The documents and related graphics published on this server could include technical inaccuracies or typographical errors. Changes are periodically added to the information herein. Mondaq Ltd and/or its respective suppliers may make improvements and/or changes in the product(s) and/or the program(s) described herein at any time.

Registration

Mondaq Ltd requires you to register and provide information that personally identifies you, including what sort of information you are interested in, for three primary purposes:

  • To allow you to personalize the Mondaq websites you are visiting.
  • To enable features such as password reminder, newsletter alerts, email a colleague, and linking from Mondaq (and its affiliate sites) to your website.
  • To produce demographic feedback for our information providers who provide information free for your use.

Mondaq (and its affiliate sites) do not sell or provide your details to third parties other than information providers. The reason we provide our information providers with this information is so that they can measure the response their articles are receiving and provide you with information about their products and services.

If you do not want us to provide your name and email address you may opt out by clicking here .

If you do not wish to receive any future announcements of products and services offered by Mondaq by clicking here .

Information Collection and Use

We require site users to register with Mondaq (and its affiliate sites) to view the free information on the site. We also collect information from our users at several different points on the websites: this is so that we can customise the sites according to individual usage, provide 'session-aware' functionality, and ensure that content is acquired and developed appropriately. This gives us an overall picture of our user profiles, which in turn shows to our Editorial Contributors the type of person they are reaching by posting articles on Mondaq (and its affiliate sites) – meaning more free content for registered users.

We are only able to provide the material on the Mondaq (and its affiliate sites) site free to site visitors because we can pass on information about the pages that users are viewing and the personal information users provide to us (e.g. email addresses) to reputable contributing firms such as law firms who author those pages. We do not sell or rent information to anyone else other than the authors of those pages, who may change from time to time. Should you wish us not to disclose your details to any of these parties, please tick the box above or tick the box marked "Opt out of Registration Information Disclosure" on the Your Profile page. We and our author organisations may only contact you via email or other means if you allow us to do so. Users can opt out of contact when they register on the site, or send an email to unsubscribe@mondaq.com with “no disclosure” in the subject heading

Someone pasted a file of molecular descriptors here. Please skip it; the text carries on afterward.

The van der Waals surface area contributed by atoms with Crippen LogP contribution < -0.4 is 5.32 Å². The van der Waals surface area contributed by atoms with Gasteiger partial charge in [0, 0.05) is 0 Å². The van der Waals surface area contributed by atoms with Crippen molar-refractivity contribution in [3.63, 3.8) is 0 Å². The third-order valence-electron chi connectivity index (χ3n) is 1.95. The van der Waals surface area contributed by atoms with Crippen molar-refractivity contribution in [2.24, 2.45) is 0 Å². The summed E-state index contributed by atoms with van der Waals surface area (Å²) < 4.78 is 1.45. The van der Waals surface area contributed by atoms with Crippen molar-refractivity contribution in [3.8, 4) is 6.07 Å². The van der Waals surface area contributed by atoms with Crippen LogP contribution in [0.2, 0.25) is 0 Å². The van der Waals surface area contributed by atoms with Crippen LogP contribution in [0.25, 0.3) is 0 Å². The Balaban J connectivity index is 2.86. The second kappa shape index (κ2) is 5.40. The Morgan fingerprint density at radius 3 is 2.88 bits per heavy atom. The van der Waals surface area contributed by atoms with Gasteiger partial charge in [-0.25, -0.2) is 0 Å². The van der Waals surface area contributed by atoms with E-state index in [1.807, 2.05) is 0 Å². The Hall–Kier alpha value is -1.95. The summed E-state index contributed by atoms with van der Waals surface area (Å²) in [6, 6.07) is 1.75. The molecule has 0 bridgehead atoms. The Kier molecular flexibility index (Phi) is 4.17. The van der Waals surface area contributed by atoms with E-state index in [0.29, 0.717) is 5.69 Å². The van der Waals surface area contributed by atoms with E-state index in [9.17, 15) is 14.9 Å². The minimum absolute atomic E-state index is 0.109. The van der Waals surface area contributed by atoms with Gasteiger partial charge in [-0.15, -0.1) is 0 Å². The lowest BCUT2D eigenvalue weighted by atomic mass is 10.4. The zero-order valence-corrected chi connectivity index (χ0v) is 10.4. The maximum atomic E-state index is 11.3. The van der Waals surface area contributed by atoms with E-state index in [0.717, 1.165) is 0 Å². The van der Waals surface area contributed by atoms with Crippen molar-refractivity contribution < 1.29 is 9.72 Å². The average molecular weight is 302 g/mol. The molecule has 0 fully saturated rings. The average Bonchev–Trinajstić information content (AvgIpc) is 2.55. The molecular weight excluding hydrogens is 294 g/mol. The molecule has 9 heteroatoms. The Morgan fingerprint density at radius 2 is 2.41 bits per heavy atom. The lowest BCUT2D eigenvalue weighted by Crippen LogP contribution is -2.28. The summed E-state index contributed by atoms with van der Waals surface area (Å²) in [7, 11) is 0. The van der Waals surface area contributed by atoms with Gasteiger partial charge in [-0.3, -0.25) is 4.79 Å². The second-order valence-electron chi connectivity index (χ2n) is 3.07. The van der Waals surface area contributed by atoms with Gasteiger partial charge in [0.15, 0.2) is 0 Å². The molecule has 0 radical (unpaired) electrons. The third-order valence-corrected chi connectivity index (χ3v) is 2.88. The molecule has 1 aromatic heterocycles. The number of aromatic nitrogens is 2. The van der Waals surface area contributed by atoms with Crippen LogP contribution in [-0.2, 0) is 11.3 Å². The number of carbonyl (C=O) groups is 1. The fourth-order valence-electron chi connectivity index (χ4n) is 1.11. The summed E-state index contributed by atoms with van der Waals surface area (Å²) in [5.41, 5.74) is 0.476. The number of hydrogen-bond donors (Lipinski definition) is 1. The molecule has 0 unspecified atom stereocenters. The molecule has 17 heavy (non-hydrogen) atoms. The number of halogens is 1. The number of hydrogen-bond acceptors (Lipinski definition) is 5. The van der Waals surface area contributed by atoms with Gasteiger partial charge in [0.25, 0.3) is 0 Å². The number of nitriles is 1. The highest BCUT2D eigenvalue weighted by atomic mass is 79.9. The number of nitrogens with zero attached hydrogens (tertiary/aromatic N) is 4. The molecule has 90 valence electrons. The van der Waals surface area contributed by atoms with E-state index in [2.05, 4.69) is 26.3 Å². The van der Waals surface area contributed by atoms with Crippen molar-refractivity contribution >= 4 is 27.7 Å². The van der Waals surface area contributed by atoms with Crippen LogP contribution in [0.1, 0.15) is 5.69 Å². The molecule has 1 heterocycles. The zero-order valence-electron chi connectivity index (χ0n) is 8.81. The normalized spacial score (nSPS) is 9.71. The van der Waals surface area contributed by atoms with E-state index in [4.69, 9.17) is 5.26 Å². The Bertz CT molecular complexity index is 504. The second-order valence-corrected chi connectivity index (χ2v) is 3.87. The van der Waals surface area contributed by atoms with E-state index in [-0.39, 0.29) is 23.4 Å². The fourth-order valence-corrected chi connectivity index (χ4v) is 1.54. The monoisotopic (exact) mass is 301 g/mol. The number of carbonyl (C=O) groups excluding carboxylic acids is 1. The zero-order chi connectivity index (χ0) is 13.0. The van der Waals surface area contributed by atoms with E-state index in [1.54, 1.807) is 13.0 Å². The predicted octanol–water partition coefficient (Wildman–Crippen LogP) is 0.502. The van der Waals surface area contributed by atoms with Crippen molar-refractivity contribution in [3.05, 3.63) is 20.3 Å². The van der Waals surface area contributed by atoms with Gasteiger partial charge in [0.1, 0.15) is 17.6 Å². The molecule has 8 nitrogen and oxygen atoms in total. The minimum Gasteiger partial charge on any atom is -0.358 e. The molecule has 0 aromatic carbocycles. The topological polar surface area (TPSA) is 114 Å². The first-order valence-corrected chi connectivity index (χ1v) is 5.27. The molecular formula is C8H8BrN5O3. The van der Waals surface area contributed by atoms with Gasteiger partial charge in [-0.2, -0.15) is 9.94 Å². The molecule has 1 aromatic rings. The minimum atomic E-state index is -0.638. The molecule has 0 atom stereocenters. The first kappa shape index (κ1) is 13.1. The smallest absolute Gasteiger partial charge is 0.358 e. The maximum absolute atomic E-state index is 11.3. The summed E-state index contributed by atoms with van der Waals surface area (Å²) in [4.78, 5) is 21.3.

Mondaq News Alerts

In order to receive Mondaq News Alerts, users have to complete a separate registration form. This is a personalised service where users choose regions and topics of interest and we send it only to those users who have requested it. Users can stop receiving these Alerts by going to the Mondaq News Alerts page and deselecting all interest areas. In the same way users can amend their personal preferences to add or remove subject areas.

Cookies

A cookie is a small text file written to a user’s hard drive that contains an identifying user number. The cookies do not contain any personal information about users. We use the cookie so users do not have to log in every time they use the service and the cookie will automatically expire if you do not visit the Mondaq website (or its affiliate sites) for 12 months. We also use the cookie to personalise a user's experience of the site (for example to show information specific to a user's region). As the Mondaq sites are fully personalised and cookies are essential to its core technology the site will function unpredictably with browsers that do not support cookies - or where cookies are disabled (in these circumstances we advise you to attempt to locate the information you require elsewhere on the web). However if you are concerned about the presence of a Mondaq cookie on your machine you can also choose to expire the cookie immediately (remove it) by selecting the 'Log Off' menu option as the last thing you do when you use the site.